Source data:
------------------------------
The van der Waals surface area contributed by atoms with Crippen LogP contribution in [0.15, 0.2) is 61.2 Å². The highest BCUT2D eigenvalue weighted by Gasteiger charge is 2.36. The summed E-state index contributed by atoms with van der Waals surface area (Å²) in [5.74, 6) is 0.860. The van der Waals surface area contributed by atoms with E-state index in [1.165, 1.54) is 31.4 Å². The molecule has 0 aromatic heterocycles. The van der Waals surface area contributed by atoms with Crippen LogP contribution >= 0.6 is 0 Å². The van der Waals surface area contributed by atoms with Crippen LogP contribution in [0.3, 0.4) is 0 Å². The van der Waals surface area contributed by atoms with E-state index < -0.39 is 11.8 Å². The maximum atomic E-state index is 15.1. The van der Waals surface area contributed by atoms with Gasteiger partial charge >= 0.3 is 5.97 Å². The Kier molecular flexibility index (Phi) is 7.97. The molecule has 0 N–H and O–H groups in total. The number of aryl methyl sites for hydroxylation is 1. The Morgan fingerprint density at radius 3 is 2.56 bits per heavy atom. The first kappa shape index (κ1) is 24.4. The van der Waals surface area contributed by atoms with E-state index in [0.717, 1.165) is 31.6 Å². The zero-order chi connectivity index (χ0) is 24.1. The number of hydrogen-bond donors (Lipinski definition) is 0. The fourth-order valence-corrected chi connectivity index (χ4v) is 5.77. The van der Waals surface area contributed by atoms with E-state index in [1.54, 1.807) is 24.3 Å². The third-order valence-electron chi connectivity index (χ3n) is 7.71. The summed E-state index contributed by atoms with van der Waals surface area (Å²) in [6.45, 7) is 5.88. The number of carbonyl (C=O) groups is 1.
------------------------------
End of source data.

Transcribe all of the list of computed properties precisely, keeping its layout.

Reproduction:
The van der Waals surface area contributed by atoms with Crippen LogP contribution in [0.15, 0.2) is 61.2 Å². The highest BCUT2D eigenvalue weighted by Gasteiger charge is 2.36. The summed E-state index contributed by atoms with van der Waals surface area (Å²) in [5.74, 6) is 0.860. The van der Waals surface area contributed by atoms with E-state index in [1.165, 1.54) is 31.4 Å². The molecule has 0 aromatic heterocycles. The van der Waals surface area contributed by atoms with Crippen LogP contribution >= 0.6 is 0 Å². The van der Waals surface area contributed by atoms with Crippen LogP contribution in [0.3, 0.4) is 0 Å². The van der Waals surface area contributed by atoms with E-state index < -0.39 is 11.8 Å². The maximum atomic E-state index is 15.1. The van der Waals surface area contributed by atoms with Gasteiger partial charge >= 0.3 is 5.97 Å². The Kier molecular flexibility index (Phi) is 7.97. The molecule has 0 N–H and O–H groups in total. The number of aryl methyl sites for hydroxylation is 1. The Morgan fingerprint density at radius 3 is 2.56 bits per heavy atom. The first kappa shape index (κ1) is 24.4. The van der Waals surface area contributed by atoms with E-state index in [0.717, 1.165) is 31.6 Å². The zero-order chi connectivity index (χ0) is 24.1. The number of hydrogen-bond donors (Lipinski definition) is 0. The fourth-order valence-corrected chi connectivity index (χ4v) is 5.77. The van der Waals surface area contributed by atoms with E-state index in [1.54, 1.807) is 24.3 Å². The third-order valence-electron chi connectivity index (χ3n) is 7.71. The summed E-state index contributed by atoms with van der Waals surface area (Å²) in [6.45, 7) is 5.88. The number of carbonyl (C=O) groups is 1.